Not only has the Sun-Sentinel refused to correct its errors, it has compounded them by running a second op-ed full of the same errors. The first time was sloppy journalism. The second time is even less forgivable.

The Sun-Sentinel now owes its readers two retractions and a plethora of corrections. But since the editors of the Sun-Sentinel have displayed—at best—a careless disregard for the truth, readers shouldn’t hold their breath.

Ilya Shapiro

If you ask reasonably informed consumers of news media what the year’s big Supreme Court case was, most would probably say Burwell v. Hobby Lobby, that case where “five white men” (in Harry Reid’s description) decided that corporations can deny women access to birth control. But, as I’ve said elsewhere, what was at stake in Hobby Lobby has nothing to do with the power of big business, the freedom to use any kind of legal contraceptive, or how to balance religious liberty against other constitutional considerations. Much like Citizens United (which struck down restrictions on corporate political speech without touching campaign contribution limits) and Shelby County (which struck down Section 4(b) of the Voting Rights Act because it was based on obsolete voting data that didn’t reflect current realities as constitutionally required), Hobby Lobby is doomed to be misunderstood.

The case was actually a rather straightforward question of statutory interpretation regarding whether the government was justified in this particular case in overriding religious liberties. The Supreme Court evaluated that question and ruled 5-4 that closely held corporations can’t be forced to pay for all of their employees’ contraceptives if doing so would violate their religious beliefs. There was no constitutional decision, no expansion of corporate rights, and no weighing of religion versus the right to use birth control.

That’s it. Nobody has been denied access to contraceptives and there’s now more freedom for all Americans to live their lives how they want, without checking their conscience at the office door. The contraceptive mandate fell because it was a rights-busting government compulsion that lacked sufficient justification.

That the Hobby Lobby dissenters and their media chorus made so much noise over this case is evidence of a larger process whereby the government foments needless social clashes by expanding its control over areas of life we used to think of as being “public” yet not governmental. The government thus uses private voluntary institutions as agents in its social-engineering project. These are places that are beyond the intimacies of the home but still far removed from the state: churches, charities, social clubs, small businesses, and even “public” corporations (which are nevertheless part of the “private” sector).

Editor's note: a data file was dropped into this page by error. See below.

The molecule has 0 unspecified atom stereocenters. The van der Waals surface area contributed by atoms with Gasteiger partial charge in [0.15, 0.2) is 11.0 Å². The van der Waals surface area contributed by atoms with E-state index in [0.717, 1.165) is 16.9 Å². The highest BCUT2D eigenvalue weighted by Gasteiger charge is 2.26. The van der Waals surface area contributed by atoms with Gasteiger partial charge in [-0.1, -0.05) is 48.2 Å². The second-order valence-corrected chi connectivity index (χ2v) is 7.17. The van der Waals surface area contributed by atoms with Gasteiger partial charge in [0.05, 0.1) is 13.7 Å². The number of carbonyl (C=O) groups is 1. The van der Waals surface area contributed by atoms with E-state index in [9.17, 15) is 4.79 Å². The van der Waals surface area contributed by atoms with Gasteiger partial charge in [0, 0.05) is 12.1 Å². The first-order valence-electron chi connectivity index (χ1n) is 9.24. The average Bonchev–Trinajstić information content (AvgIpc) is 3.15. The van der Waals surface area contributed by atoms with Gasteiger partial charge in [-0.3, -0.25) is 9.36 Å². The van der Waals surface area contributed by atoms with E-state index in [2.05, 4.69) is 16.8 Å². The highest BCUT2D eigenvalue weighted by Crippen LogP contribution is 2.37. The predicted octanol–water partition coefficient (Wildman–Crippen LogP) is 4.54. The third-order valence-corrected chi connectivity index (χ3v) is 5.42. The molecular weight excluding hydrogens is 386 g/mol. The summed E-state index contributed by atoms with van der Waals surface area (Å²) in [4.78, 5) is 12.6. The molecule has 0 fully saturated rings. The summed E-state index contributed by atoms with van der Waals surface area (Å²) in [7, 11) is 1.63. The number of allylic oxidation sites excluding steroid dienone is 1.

Where Alexis de Tocqueville celebrated the civil society that proliferated in the young American republic, the Age of Obama has heralded an ever-growing administrative state that aims to standardize “the Life of Julia” from cradle to grave. Through an ever-growing list of mandates, regulations, and assorted other devices, the government is pushing aside the “little platoons” that made this country what it was. We can call this tide of national collectivism overtaking the presumptive primacy of individual liberty and voluntarism the “Hobbylobbification of America.”

For more on all this, read my recently published book – Religious Liberties for Corporations? Hobby Lobby, the Affordable Care Act, and the Constitution – where my co-author David Gans and I debate all sorts of interesting issues. Perhaps most curious is that I minimize the significance of the ruling or its precedential value, while David says it’s really, really big (and really, really bad). That’s an unusual inversion in Supreme Court commentary; typically the winning side trumpets its victory while the losers try to explain why the decision really doesn’t mean that much. (If you’re curious about any of this, come to our book forum/debate this Tuesday, or watch online.)